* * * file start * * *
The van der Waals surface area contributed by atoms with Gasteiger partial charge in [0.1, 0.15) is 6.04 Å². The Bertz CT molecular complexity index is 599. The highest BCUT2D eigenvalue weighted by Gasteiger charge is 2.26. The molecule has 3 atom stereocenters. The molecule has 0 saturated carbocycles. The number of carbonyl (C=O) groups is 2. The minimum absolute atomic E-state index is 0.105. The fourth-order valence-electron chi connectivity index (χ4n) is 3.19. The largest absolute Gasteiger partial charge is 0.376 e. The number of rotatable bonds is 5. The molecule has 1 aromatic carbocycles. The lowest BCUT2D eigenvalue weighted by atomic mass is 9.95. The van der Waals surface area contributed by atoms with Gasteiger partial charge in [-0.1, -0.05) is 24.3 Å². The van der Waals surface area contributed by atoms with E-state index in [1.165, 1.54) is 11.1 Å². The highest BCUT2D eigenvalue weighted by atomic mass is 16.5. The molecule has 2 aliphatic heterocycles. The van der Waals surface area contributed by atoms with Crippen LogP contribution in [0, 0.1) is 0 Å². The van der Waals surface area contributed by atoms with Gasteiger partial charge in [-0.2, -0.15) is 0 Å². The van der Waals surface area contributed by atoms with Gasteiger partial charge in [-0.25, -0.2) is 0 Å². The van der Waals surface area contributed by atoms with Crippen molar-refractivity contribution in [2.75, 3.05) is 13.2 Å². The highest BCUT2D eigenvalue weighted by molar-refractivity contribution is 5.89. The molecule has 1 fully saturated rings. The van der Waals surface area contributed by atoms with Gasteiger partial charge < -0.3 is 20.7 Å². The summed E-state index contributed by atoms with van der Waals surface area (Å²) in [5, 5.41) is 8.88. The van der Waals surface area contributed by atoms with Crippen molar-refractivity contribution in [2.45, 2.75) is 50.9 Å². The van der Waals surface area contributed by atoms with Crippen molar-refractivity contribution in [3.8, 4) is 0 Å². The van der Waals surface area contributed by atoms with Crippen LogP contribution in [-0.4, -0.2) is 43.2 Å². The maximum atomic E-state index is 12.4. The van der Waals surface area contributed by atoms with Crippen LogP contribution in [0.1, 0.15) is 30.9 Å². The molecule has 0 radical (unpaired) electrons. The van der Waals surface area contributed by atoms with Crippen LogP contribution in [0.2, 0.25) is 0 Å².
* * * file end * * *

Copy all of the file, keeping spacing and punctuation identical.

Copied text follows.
The van der Waals surface area contributed by atoms with Gasteiger partial charge in [0.1, 0.15) is 6.04 Å². The Bertz CT molecular complexity index is 599. The highest BCUT2D eigenvalue weighted by Gasteiger charge is 2.26. The molecule has 3 atom stereocenters. The molecule has 0 saturated carbocycles. The number of carbonyl (C=O) groups is 2. The minimum absolute atomic E-state index is 0.105. The fourth-order valence-electron chi connectivity index (χ4n) is 3.19. The largest absolute Gasteiger partial charge is 0.376 e. The number of rotatable bonds is 5. The molecule has 1 aromatic carbocycles. The lowest BCUT2D eigenvalue weighted by atomic mass is 9.95. The van der Waals surface area contributed by atoms with Gasteiger partial charge in [-0.1, -0.05) is 24.3 Å². The van der Waals surface area contributed by atoms with E-state index in [1.165, 1.54) is 11.1 Å². The highest BCUT2D eigenvalue weighted by atomic mass is 16.5. The molecule has 2 aliphatic heterocycles. The van der Waals surface area contributed by atoms with Crippen LogP contribution in [0, 0.1) is 0 Å². The van der Waals surface area contributed by atoms with Gasteiger partial charge in [-0.2, -0.15) is 0 Å². The van der Waals surface area contributed by atoms with Gasteiger partial charge in [-0.25, -0.2) is 0 Å². The van der Waals surface area contributed by atoms with Crippen molar-refractivity contribution in [2.75, 3.05) is 13.2 Å². The highest BCUT2D eigenvalue weighted by molar-refractivity contribution is 5.89. The molecule has 1 fully saturated rings. The van der Waals surface area contributed by atoms with Gasteiger partial charge < -0.3 is 20.7 Å². The summed E-state index contributed by atoms with van der Waals surface area (Å²) in [5, 5.41) is 8.88. The van der Waals surface area contributed by atoms with Crippen molar-refractivity contribution in [2.45, 2.75) is 50.9 Å². The van der Waals surface area contributed by atoms with Crippen molar-refractivity contribution in [3.8, 4) is 0 Å². The van der Waals surface area contributed by atoms with Crippen LogP contribution in [-0.4, -0.2) is 43.2 Å². The maximum atomic E-state index is 12.4. The van der Waals surface area contributed by atoms with Crippen LogP contribution in [0.1, 0.15) is 30.9 Å². The molecule has 0 radical (unpaired) electrons. The van der Waals surface area contributed by atoms with Crippen LogP contribution in [0.2, 0.25) is 0 Å².